Welcome to On Beauty, a series of interviews with poets about their relationships to beauty. For an introduction to the project, click here. This month Amanda Jernigan shares her thoughts on beauty. I’ve asked Jernigan the same three questions I’ve asked of the other poets, and have as usual added a fourth question that addresses some aspect of her response.
Among other things I admire about Jernigan’s approach is her willingness to look to her experiences in attempting to make sense of abstract notions. I also appreciate her deft interweaving of other voices into her own work as thinker & feeler.
To the left is a wood engraving by Jernigan’s husband, John Haney. This is the frontispiece of the first section of her new collection, All The Daylight Hours, from Cormorant Books.
Can you point me toward a poem you find beautiful? In what way do you think of or experience this poem as beautiful?
The poem that comes first to my mind — perhaps because I quoted it recently, to H. L. Hix, in response to a question from him about ‘deep time’ — is Richard Wilbur’s ‘To the Etruscan Poets’ (link to the interview: InQuire). This is one of those poems that bypassed rote, for me, and went straight into memory, its syllables part of me even before I realized I could recite them: an irony, this, as the poem is about the ephemerality of language:
Dream fluently, still brothers, who when young
Took with your mothers’ milk the mother tongue,
In which pure matrix, joining world and mind,
You strove to leave some line of verse behind
Like a fresh track across a field of snow,
Not reckoning that all could melt and go.
What makes this poem beautiful? Its memorizability gives it the sense of something given: land, or sea. It is. It is sensually pleasing: all those ‘l’ and ‘m’ sounds, as natural to us as milk, sounds made by touching lips, palette and tongue. Then those perfect rhymes: simple rhymes, almost childlike rhymes. The beauty of the familiar. Then the syncopation: the beauty of pattern and variation, caesuras played off against line endings, in one long, perfectly modulated sentence, that’s just a little too long for one breath. And then, finally, the beauty of surprise: because what those familiar sounds lead to is the old familiar mystery. All melts and goes. A terrible beauty, that one. Perhaps it is the beauty of truth.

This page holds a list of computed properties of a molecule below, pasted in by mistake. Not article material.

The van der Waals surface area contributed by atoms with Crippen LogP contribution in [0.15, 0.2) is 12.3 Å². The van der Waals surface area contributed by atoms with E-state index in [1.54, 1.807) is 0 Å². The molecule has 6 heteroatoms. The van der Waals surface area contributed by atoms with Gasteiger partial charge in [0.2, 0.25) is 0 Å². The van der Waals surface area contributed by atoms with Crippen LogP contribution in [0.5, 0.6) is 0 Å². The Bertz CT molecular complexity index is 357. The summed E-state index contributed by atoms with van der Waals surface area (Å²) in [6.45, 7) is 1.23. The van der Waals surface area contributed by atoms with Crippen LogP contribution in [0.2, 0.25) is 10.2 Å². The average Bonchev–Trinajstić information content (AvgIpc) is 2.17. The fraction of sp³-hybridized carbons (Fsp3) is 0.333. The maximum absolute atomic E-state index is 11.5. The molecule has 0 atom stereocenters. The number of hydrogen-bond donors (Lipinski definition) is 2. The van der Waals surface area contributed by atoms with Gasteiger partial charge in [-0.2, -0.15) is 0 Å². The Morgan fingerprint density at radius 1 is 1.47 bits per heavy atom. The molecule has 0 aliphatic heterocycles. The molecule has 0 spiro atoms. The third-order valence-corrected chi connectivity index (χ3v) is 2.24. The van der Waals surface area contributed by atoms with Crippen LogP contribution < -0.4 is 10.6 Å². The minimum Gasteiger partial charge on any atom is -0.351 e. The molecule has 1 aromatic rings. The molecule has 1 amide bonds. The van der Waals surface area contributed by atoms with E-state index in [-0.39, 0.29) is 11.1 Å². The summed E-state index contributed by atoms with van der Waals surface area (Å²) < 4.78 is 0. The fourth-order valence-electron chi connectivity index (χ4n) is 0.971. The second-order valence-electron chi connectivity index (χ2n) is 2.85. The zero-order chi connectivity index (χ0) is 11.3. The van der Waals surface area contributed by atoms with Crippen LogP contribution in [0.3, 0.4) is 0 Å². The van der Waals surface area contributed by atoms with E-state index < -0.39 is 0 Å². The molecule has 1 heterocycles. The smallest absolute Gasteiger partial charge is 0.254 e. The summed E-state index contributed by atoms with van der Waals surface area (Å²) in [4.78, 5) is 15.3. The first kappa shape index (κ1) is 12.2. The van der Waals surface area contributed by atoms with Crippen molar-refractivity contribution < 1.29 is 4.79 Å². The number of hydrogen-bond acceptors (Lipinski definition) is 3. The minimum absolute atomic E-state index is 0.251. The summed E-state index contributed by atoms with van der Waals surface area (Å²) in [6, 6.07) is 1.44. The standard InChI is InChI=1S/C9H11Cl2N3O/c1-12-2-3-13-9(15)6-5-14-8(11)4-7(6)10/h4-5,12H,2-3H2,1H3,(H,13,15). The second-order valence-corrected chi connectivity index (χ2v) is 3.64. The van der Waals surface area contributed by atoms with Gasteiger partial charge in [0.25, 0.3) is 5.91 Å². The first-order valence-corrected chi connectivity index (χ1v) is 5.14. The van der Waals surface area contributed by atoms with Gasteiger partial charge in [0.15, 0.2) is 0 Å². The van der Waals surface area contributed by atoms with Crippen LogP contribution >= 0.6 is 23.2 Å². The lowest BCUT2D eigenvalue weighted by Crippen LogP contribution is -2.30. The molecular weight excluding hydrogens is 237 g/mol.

Do you hope for, look toward, seek out beauty in your work as a poet? Why or why not?
Yes: hope for, look toward, seek out … all those things, though the verb phrase that seems to me most apt is “study to see …”. (Though, as Warren Heiti points out in a recent essay in The New Quarterly — issue 125 — study will only get one so far, where beauty is concerned.)
And why? Because beauty, perceived, is consoling. It allows us to participate, for a moment, in that which is other: to be part of (in the sense of a participant in, even while we are also a fragment of) the world that outlives us.
In an interview with Beth Follett, Heiti writes:
Meaning is not primarily linguistic, but rhythmic, and it is shared by the motions of the earth and the oceans, the mountains and the rivers. Words can be meaningful, but only insofar as they acknowledge and participate in these larger, worldly rhythms.
What he says of meaning, I might say of beauty: words can be beautiful, but only insofar as they acknowledge and participate in those larger, worldly rhythms.
Do you hope for, look toward, seek out beauty in other aspects of your life?
I was contemplating this question the other day as I was walking in the Art Gallery of Ontario, my nine-month old son sleeping on my chest in a cloth carrier. I do not always experience beauty in art museums, but on this day, I did: first, in the moody, dark-cased photographs of the Czech photographer Josef Sudek; and then in the studied part-singing of the American chamber choir Lionheart, which was performing in an adjoining room. Drawn from the photo exhibition by those harmonizing voices, I followed them, and stood for a long time in the cloisters of the atrium, listening. The music was from a hymnbook 700 years old; 200 years ago, that book was disassembled, its leaves scattered among collectors. What we, in that art-museum audience, were witnessing was a secular resurrection: Donne’s library in which ‘all our scattered leaves’ are bound up again, Dionysus put back together after his dismemberment, Wolverine reassembled from the score of his backbone … this sequence of hymns reassembled, transcribed, and brought to voice, for the first time in 200 years.
But I didn’t know all of that when I was listening to the concert: didn’t know what I was hearing, or why. I was hugely moved by it, all the same: the sense was exactly that of being taken up into something larger than myself.
There is hope, wrote Kafka; but not for us. In moments of beauty, however, I think we become something other than us, something … hopeful. I am not a theist. For me such moments are elusive and, when they happen, largely inarticulable. But yes, I do hope for them; when they happen, I look toward them, for as long as I can; and as best I can, I seek them out. But I think again of Heiti’s essay in The New Quarterly: love, he writes, is beauty’s perception; but it is “untameable, inscrutable, brutal as luck.”